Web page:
Researchers encounter 142 ice sharks in the deep sea
They can live to be more than 400 years old, making them the Methusalems among the vertebrates. The mysterious creatures of the deep sea are elusive. This makes these rare footage of Greenland Sharks all the more astonishing.
Actually, Brynn Devine and Laura Wheeland of the Marine Institute at Memorial University of Newfoundland just wanted to collect some routine data on the ecosystem. To do this, they installed underwater cameras in the ocean around the Canadian Arctic in 2015 and 2016. Maybe they got lucky and could film some rare fish or snails.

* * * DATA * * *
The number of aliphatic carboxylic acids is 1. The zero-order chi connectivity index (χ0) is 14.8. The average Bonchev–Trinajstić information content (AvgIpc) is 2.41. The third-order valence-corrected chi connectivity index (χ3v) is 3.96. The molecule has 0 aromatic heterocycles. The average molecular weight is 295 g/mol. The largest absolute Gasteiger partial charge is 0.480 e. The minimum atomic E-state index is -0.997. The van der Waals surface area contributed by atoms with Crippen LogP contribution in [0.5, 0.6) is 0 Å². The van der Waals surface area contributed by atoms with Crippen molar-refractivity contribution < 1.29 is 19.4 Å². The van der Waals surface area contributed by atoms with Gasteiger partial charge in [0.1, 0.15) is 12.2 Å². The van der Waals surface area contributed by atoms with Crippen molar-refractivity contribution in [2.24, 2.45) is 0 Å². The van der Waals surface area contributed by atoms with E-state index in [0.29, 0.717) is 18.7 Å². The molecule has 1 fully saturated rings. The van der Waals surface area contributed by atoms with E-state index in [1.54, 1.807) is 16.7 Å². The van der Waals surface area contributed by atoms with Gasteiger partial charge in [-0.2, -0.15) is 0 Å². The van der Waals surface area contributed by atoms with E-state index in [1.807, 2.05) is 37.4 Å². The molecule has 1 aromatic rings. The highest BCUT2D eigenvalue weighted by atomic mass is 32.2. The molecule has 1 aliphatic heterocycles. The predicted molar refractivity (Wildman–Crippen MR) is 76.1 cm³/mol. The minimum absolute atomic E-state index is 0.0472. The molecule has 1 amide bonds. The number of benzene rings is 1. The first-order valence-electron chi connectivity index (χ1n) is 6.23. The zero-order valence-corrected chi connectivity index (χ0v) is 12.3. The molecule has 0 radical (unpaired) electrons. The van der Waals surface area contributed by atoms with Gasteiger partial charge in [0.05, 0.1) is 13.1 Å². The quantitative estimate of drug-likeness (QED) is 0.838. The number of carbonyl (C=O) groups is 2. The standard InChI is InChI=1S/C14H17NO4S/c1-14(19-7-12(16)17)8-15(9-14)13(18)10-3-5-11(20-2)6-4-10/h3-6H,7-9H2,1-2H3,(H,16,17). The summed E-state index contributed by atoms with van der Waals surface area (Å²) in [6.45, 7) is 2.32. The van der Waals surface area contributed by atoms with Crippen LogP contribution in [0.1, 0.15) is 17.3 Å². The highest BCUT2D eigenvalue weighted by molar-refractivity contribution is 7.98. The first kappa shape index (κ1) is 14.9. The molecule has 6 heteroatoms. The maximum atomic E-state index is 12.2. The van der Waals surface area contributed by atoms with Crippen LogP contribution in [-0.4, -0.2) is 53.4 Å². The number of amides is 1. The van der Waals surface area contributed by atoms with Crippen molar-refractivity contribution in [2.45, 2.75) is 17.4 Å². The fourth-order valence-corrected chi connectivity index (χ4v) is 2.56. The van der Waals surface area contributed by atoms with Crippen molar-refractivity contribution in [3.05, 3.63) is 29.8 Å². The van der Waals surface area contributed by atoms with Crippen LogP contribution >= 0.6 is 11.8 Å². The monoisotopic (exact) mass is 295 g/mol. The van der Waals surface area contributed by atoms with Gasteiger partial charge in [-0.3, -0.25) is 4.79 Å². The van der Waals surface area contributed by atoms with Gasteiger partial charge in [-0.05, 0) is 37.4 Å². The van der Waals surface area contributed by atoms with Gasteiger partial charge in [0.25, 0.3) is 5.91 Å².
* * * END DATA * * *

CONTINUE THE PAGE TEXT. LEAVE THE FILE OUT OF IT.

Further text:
As luck would have it, other unique creatures swam in front of the researchers' lenses: bowhead sharks, also known as ice sharks.
In the cold depths of the North Atlantic and the Arctic Ocean, these fish are difficult to reach, and film recordings in their natural environment are rare. So little is known about them so far.
The scientists collected more than 250 hours of video footage of the bowhead sharks, as they write in their study . The 31 cameras recorded exactly 142 different specimens, which the researchers were able to identify based on their unique skin drawings. The fish only appeared once in the pictures.
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